We are living in perilous times. The few weeks between Thanksgiving and New Year’s Day are filled with danger. More fires occur in homes during this period than at any other time of the year. More people travel on the highways, increasing the accident totals proportionately. And more people gain unneeded weight during this season than any other. The average American finds not only his cup running over but also his cookie jar, candy dish, and dinner plate.
The image of the jolly fat man is slowly changing as more people become aware of the dangers and disadvantages of obesity. Dieting has blossomed into a big business, and the list of diet foods and diet books grows longer every day. Health clubs and beauty spas have bulging memberships. One cigarette company now promotes a brand for women that is “slimmer than the fat cigarettes men smoke.” We’ve come a long way, friends.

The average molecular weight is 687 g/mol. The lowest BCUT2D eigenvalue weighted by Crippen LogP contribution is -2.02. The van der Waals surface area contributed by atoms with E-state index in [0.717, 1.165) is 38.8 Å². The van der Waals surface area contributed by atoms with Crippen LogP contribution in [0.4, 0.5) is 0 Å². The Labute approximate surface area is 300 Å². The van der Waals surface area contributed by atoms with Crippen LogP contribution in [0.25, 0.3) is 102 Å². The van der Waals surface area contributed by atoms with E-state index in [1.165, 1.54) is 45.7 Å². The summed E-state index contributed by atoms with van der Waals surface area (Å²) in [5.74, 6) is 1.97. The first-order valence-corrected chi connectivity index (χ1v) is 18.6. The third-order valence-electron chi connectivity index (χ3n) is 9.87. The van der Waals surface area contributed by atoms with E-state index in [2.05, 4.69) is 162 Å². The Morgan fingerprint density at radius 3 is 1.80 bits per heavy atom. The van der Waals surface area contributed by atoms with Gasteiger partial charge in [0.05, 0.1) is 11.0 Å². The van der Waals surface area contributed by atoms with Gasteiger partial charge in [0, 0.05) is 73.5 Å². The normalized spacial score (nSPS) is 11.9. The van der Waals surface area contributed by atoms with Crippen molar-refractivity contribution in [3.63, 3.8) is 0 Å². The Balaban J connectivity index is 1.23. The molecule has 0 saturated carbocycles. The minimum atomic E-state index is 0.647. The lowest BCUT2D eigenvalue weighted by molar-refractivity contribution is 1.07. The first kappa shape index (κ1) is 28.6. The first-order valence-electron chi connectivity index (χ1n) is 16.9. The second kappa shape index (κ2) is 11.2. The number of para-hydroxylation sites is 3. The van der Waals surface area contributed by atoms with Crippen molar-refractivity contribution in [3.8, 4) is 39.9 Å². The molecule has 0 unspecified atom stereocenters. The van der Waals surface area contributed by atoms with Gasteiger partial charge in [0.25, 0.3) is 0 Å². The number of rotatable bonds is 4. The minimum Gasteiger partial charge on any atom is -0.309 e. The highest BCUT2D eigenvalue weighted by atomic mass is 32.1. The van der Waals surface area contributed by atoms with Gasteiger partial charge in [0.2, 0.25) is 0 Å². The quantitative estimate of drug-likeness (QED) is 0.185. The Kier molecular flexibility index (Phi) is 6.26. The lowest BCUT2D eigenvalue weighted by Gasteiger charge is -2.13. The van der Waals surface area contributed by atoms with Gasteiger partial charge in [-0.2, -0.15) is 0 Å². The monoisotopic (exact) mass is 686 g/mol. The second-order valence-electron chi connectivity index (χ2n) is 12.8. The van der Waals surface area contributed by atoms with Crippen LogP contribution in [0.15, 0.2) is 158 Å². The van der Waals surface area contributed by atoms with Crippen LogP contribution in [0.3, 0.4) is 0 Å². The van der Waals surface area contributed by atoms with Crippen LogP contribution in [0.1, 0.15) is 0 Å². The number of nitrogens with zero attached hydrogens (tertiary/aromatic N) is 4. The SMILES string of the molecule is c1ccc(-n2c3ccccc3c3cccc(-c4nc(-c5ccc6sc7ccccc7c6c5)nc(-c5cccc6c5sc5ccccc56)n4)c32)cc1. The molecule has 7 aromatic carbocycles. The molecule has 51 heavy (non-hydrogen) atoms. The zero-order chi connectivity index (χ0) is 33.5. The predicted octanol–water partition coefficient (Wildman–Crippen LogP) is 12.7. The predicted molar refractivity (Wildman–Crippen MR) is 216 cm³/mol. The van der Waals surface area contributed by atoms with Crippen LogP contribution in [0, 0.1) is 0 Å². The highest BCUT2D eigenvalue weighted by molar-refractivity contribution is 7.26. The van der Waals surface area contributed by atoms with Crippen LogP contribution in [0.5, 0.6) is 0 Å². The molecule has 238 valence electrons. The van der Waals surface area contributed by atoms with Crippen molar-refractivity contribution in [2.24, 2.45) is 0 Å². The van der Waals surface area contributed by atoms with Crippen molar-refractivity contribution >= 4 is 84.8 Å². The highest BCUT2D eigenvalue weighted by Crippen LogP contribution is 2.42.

But the problem of gluttony is still very real for some 40 million Americans, many of whom occupy a pew or a pulpit every Sunday. I heard one minister say, patting his protruding middle, that he was proud of his “chicken graveyard.” He was joking when he should have been repenting.
A recent study by the Metropolitan Life Insurance Company showed that the male who is 20 per cent overweight has a 43 per cent greater chance of developing heart disease and a 53 per cent greater chance of having cerebral hemorrhages, and is 133 per cent more susceptible to contracting diabetes. In other words, a person who habitually overeats is digging his grave with a spoon. This should be of vital interest to every woman upon whose menu planning the family diet depends. Mrs. Dale Carnegie, in How to Help Your Husband Get Ahead, said:
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